Step 06
Learning from Evidence: Internal Communication

In Step 06: Internal Communication you will turn sense making into learning that strengthens your program and improves the wellbeing of your youth participants.

In this step, you’ll be able to use your evaluation insights and findings to inform decisions that improve your program. You will learn how to develop a strategy and products around how you’ll communicate the story and legacy of your work to your many stakeholders!

How can you use results and learning when designing the next iteration of your program?
What are the benefits of communicating your evaluation results internally?
How can you plan your internal communications to ensure that everyone learns from the evidence?


Program Improvement Plan: based on your evaluation results and learnings, this plan will help you improve your program and should include intentional and continuous check-ins in order to monitor progress towards achieving your goals.

Key Actions


Start with your evaluation results!

  • You’ll have numbers, stories, and learnings that you can share with anyone involved with the program.


Decide on the data you think needs to be shared internally (vs externally).

  • What data tells the full story of your evaluation results?


Share your results with the appropriate internal stakeholders from your organizations and work together to create a realistic program improvement plan from your evaluation results.

  • Using the data, identify what steps you can take to address areas for improvement, and if/how you can amplify what is working well.


Set goals based on data and create a plan to monitor progress on these goals.

Hot Tips

Positive and negative evaluation results can both be motivating and inspiring for staff who likely care most about making the program experience as ideal as possible for youth participants. Don’t be afraid to share results.

When you’re mining your data to come up with your internal evaluation story, don’t forget to keep in mind what you want to share externally. Keep a note of stories, narratives, testimonials etc. that spark with you so when you plan your final evaluation step – external communication – you’ll know where your ideas and content are!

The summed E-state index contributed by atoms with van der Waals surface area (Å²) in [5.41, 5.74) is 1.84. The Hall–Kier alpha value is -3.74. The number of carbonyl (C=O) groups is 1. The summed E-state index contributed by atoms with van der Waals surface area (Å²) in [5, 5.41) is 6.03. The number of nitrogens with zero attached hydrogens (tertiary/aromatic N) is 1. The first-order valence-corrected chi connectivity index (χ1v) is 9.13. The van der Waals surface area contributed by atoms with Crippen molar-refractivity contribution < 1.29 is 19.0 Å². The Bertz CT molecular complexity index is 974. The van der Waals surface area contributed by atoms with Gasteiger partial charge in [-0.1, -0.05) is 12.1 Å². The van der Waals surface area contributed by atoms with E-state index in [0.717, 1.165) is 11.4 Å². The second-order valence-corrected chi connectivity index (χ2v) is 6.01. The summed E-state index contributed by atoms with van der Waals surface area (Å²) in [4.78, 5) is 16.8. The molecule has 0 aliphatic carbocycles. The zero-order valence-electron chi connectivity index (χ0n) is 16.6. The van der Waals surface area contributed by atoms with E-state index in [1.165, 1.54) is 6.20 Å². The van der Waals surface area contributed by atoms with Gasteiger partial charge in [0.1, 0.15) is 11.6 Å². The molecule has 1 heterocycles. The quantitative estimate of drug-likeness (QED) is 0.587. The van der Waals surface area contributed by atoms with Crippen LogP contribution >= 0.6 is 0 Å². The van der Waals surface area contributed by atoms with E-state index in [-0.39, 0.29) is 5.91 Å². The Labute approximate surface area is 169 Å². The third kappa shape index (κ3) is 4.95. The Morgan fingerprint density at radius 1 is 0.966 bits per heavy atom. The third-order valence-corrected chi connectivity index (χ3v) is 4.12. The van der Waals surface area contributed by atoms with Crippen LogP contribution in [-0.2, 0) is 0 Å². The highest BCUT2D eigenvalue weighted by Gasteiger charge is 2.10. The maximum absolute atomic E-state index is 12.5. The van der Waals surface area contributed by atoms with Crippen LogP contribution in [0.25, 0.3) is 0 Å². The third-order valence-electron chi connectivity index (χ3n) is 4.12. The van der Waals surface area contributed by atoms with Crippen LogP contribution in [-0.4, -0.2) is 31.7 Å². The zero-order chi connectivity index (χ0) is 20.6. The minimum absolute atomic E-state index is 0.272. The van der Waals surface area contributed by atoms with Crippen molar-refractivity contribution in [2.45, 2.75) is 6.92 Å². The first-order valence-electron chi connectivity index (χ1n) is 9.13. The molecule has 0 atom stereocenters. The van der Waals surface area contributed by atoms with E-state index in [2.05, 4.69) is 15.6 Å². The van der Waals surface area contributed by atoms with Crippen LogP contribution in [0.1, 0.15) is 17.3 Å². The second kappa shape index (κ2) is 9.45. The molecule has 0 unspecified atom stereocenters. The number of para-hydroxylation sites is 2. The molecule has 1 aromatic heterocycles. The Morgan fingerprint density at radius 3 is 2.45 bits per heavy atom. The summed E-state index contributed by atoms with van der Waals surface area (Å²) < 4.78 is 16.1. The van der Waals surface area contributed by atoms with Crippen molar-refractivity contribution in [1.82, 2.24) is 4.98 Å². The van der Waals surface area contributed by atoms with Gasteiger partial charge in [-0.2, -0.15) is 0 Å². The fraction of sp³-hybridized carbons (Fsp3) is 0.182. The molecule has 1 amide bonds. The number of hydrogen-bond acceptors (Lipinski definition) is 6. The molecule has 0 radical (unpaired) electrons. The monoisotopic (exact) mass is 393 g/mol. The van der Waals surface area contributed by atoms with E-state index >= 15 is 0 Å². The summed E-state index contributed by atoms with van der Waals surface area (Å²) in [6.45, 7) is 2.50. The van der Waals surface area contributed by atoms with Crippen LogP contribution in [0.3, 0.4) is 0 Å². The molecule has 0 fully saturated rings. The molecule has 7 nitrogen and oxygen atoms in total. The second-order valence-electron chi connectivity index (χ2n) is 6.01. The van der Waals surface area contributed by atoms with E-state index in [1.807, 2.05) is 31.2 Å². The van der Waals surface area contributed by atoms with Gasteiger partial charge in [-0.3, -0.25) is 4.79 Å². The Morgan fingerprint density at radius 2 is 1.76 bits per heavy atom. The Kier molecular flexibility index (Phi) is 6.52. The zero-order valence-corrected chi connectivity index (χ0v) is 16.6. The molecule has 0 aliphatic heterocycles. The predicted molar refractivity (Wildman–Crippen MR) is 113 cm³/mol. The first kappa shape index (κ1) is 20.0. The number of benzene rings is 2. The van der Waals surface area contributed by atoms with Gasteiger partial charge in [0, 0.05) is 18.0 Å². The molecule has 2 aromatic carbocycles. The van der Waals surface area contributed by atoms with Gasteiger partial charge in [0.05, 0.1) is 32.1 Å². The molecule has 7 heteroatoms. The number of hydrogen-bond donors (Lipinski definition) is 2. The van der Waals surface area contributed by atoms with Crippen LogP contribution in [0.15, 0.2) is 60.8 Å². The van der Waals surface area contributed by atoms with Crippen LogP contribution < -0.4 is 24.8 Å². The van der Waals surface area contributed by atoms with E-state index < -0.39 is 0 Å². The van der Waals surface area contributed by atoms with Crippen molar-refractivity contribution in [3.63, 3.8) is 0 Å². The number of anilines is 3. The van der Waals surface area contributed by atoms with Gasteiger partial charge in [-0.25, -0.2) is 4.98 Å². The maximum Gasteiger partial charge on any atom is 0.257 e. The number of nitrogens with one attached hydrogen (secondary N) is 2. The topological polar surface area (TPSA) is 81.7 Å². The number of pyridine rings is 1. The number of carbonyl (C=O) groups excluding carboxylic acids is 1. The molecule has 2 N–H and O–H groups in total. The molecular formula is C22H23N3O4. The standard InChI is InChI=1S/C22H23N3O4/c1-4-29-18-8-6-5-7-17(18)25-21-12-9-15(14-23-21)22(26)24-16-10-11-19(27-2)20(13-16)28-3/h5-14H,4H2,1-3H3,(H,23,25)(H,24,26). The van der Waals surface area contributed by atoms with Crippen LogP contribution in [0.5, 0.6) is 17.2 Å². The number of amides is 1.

We can’t address a specific piece of negative feedback. Is that okay?

While we know that a program won’t necessarily be a perfect fit for every single youth participating, negative feedback can push us to be better. So as long as you have an action plan for changes that need to be made, proceed with goals, a timeline and changes that makes sense for your context and your organization.

Tools / Templates / Checklists

Knowledge Mobilization Planning Toolkit

This form can help you think through different ways to mobilize knowledge and create a solid plan for moving ahead.

Source: Ontario Centre of Excellence for Child and Youth Mental Health

Evaluation Report Card Template

Create your own evaluation report card template using this PDF.

Source: Fiona Scott
Learn More...

Watch: How to Show Survey Results in PowerPoint : Infographics Series

Read: Impact of Evaluation Focused on Use, a Client’s Perspective

Read: Ensure Use of Evaluation Findings and Share Lessons Learned


“Early in an evaluation, the process of giving and receiving feedback keeps an evaluation on track by keeping everyone informed about how the program is being implemented and how the evaluation is proceeding. As the evaluation progresses and preliminary results become available, feedback helps ensure that primary intended users and other stakeholders have opportunities to comment on evaluation decisions.”

Introduction to Program Evaluation for Public Health Programs: Step 6: Ensure Use of Evaluation Findings and Share Lessons Learned (Centers for Disease Control and Prevention)